Energy UK has today published its 2022 Vulnerability Commitment Good Practice guide, which highlights examples of how energy suppliers are looking to supporting vulnerable customers.
The Vulnerability Commitment was launched by Energy UK in 2020 as a voluntary industry initiative under which suppliers who signed up to the scheme committed to improving the support they provide to vulnerable customers, over and above existing licence requirements. 12 suppliers serving more than 80% of British homes have been signatories during 2022.
Signatories are independently assessed on their performance by an expert panel and today’s guide looks at good practice under three key themes: identification of vulnerable customers; support for vulnerable customers and training for staff.
Initiatives highlighted include: suppliers using home visits as well as real time data on usage or missed payments to proactively contact vulnerable customers; allowing customers to upload Priority Services Register (PSR) details to their account so they can easily update their supplier on their circumstances; suppliers partnering with charities to provide financial support and advice for their customers; and training frontline staff to identify and provide specialised support for customers facing particular difficulties.
Steve Crabb, Independent Chair of the Vulnerability Commitment, said:
“The Energy UK Vulnerability Commitment doesn’t police a minimum safety net for customers – it pushes suppliers to reflect on what they do and constantly work to do it better. This year many suppliers told us they had tried out new initiatives as a result of reading about what other suppliers were doing in last year’s report – we hope this year’s report will achieve the same.”
Three energy suppliers have been recognised for initiatives in relation to the three key themes:
- Identification of vulnerable customers: EDF was recognised for its use of multiple sources of data that allowed it to pinpoint people who find themselves in a vulnerable situation due to the cost-of-living crisis and provide them with tailored support packages.
- Payment support. British Gas was recognised for the British Gas Energy Trust (BGET) – an independent charity funded solely by British Gas but open to customers of any supplier. Since Winter 2021, £25 million has been given to the initiative. This year, British Gas also committed to donating 10% of its operating profits to the Trust for the duration of the energy crisis.
- Frontline staff training: OVO Energy was recognised for the creation of their “Vulnerability Academy”, which offers specific training and guidance for customer-facing teams to help them recognise, record and best support vulnerable customers. This training included a bespoke Cost-of-Living training by the Money Advice Trust, as well as mental health support and a fraud awareness course.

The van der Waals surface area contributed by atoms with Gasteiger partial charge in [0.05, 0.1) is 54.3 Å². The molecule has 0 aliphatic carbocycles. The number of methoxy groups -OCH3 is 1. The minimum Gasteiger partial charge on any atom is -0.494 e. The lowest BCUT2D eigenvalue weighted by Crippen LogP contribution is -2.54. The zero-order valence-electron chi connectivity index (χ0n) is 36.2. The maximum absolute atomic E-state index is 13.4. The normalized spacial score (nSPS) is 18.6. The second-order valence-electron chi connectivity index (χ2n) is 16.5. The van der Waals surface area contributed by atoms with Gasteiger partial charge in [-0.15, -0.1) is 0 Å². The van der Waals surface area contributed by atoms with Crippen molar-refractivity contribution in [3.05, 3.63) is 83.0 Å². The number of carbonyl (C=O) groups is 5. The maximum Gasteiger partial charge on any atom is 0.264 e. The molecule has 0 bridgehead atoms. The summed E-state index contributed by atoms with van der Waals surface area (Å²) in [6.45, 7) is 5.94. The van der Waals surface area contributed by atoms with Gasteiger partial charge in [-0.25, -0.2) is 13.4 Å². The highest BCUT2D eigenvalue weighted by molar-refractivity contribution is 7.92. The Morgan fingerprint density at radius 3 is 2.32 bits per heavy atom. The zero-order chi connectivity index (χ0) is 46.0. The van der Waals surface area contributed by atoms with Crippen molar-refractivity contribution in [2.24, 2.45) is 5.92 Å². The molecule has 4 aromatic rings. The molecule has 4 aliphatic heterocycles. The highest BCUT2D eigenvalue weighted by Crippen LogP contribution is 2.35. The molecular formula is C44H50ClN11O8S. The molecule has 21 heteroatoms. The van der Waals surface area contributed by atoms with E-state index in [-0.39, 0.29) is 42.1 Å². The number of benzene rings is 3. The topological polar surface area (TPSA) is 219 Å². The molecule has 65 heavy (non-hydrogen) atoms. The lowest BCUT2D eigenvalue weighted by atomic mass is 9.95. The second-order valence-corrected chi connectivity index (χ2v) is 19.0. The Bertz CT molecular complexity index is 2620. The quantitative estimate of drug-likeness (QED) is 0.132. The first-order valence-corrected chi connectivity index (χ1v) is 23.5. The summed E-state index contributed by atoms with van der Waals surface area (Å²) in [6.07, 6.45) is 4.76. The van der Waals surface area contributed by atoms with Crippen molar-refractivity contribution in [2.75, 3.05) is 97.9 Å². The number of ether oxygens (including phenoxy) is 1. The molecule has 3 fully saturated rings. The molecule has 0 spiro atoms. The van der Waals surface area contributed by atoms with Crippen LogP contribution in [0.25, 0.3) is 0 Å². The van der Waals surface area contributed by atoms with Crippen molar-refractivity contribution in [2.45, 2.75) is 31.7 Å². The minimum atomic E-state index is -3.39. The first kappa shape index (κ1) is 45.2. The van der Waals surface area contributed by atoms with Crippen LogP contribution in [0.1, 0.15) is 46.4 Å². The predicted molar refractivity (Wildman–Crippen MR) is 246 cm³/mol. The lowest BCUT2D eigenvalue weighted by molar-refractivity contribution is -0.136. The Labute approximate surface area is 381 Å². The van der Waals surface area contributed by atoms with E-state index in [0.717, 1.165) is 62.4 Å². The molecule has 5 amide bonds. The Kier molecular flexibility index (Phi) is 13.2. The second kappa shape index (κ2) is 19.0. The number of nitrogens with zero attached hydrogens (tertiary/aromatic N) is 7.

Notes to editors
- Current signatories to the Vulnerability Commitment are: British Gas, Bulb, E, Ecotricity, EDF, Good Energy, Octopus Energy, Outfox the Market, OVO Energy, Scottish Power, So Energy and Utility Warehouse.
- Steve Crabb is a specialist in consumer strategy and policy, with a particular focus on the needs of customers in vulnerable circumstances, and on the energy and water industries. He started his career as a business journalist, editing the multi-award winning ‘People Management’ magazine from 2000 to 2008 and being recognized by the British Society of Magazine Editors as ‘editor of the year’ in 2008. He went on to hold senior roles in charities including the Alzheimer’s Society and the British Lung Foundation before setting up the first dedicated consumer vulnerability team at a global energy supplier and services company, where his consumer vulnerability and corporate citizenship remit covered the UK, Ireland and North America. He was commissioned by the Prime Minister’s dementia challenge group to create best practice guidance on the care of vulnerable older customers for the whole of the utilities sector and served for three years in a personal capacity on Ofgem’s sustainable development advisory group. In 2020 he helped the water regulator Ofwat develop its future thinking on key consumer strategy issues including vulnerability. He has campaigned against ageism and other forms of discrimination in the workplace, and for the better treatment of people living with dementia and mental health challenges. He is a member of the advisory panel of the Money and Mental Health Policy Institute.
- Energy UK is the trade association for the energy industry with over 100 members – from established FTSE 100 companies right through to new, growing suppliers, generators and service providers across energy, transport, heat and technology. Our members deliver nearly 80% of the UK’s power generation and over 95% of the energy supply for 28 million UK homes as well as businesses. The sector invests £13bn annually and delivers nearly £30bn in gross value – on top of the nearly £100bn in economic activity through its supply chain and interaction with other sectors. The energy industry is key to delivering growth and plans to invest £100bn over the course of this decade in new energy sources. The energy sector supports 700,000 jobs in every corner of the country. Energy UK plays a key role in ensuring we attract and retain a diverse workforce. In addition to our Young Energy Professionals Forum, which has over 2,000 members representing over 350 organisations, we are a founding member of TIDE, an industry-wide taskforce to tackle Inclusion and Diversity across energy.